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Boat Type:C2   Boat Length:5m
Manufacturer:PS Composites   Boat Width:80cm
Designer:John Sweet / Doug Westphal /Penn State Outing Club   Boat Volume:various
Year:1983-1984   Boat Weight:various
Material:Composite   Boat Category:Race
Primary Use:Slalom   Cockpit Size:standard slalom
Secondary Use:River running   Depth:
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Redesign of the Torrent for heavier C2 teams
User Comment:
From John Coraor (Thanks again, John!):

The Torrent XL was designed in late 1983-early 1984 by a Penn State Outing Club design team led by John Sweet. In addition to Sweet, the team included two PSOC C2M teams Ė Doug Westphal/Pam Barr & John Coraor/Hanna Nekvasil-Coraor. Sweet and Westphal did most of the design work, the rest of us mainly contributed grunt labor. The starting point for the boat was the original Torrent C2 designed previously by the same team in late 1982-early 1983 and first paddled in the 1983 racing season. The original Torrent (missing from your listings) was specifically designed for lighter doubles slalom teams, such as was often the case for C2M. We felt that the Paramax II (a/k/a Argumax) , the then current slalom C2 in 1982, was too high volume and had not made the same design leap forward that Davey Hearn and Jon Lugbill had made with the Batmax.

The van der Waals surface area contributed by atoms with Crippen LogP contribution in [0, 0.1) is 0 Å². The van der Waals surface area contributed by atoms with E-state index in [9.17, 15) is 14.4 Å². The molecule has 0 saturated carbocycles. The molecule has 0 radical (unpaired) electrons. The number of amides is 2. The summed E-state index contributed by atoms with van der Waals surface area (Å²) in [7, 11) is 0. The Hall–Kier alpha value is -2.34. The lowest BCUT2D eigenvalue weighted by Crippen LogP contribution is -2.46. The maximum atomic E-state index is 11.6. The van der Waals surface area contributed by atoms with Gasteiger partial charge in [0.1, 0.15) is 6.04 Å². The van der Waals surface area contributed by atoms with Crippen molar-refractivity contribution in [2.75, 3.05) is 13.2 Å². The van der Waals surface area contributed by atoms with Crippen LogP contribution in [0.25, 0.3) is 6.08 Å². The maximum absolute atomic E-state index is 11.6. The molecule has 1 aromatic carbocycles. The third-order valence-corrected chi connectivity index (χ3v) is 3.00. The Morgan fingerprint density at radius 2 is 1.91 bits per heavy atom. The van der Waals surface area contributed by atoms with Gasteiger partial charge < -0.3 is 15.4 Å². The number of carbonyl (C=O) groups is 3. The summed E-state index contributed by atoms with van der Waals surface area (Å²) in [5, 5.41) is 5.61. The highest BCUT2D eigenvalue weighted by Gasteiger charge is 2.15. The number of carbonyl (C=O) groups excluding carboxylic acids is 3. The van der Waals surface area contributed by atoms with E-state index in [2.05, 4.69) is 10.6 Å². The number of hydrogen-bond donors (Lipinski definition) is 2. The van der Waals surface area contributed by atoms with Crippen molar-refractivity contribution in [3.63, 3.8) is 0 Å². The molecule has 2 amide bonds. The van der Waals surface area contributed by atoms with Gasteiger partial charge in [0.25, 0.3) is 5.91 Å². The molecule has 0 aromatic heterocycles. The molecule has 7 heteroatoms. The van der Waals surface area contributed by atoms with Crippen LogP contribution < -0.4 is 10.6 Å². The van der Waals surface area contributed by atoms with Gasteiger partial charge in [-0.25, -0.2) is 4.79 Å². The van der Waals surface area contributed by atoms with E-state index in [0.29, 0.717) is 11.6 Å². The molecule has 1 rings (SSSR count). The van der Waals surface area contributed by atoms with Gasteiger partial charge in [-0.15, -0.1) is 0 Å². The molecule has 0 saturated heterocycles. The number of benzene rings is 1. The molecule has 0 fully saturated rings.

All of the serious PSOC C2M teams paddled Torrents in 1983. The C2 team of Dave Paton & Al Blanchard also paddled one in U.S. Team competition even though they were heavier than the target weight range (it was designed for a maximum weight of around 285-290 pounds). In order to provide a similarly competitive boat for such heavier teams, we modified the Torrent to produce the Torrent XL. Davey Hearn and Jon Lugbill did not participate on the design team for either the Torrent or the Torrent XL, although they did offer their comments on the XL prior to its completion. The XL plug was paddleable, and at one point in the dead of winter, Sweet brought it to the David Taylor Model Basin in DC for some testing. My wife and I paddled it in the basin while Davey Hearn and Fritz & Lecky Haller observed and made comments (I donít recall Lugbill being present, but it is possible.). I believe that the Hallers paddled it briefly in the basin as well. The boat was largely finished at this point, but we did make some minor modifications as a result of observations and comments at this session. Since we left Penn State in 1985, it is possible that the plug and/or mold was subsequently modified to meet the new 1985/86 requirements regarding blunted ends. If so, this may have involved others beyond the original design team, but the bulk of the boat depicted in your catalog photo appears to be relatively unchanged from the original Torrent XL. is managed by Adam Pearsall and Kenneth Sarzynski with graphic artwork by Sara Pearsall
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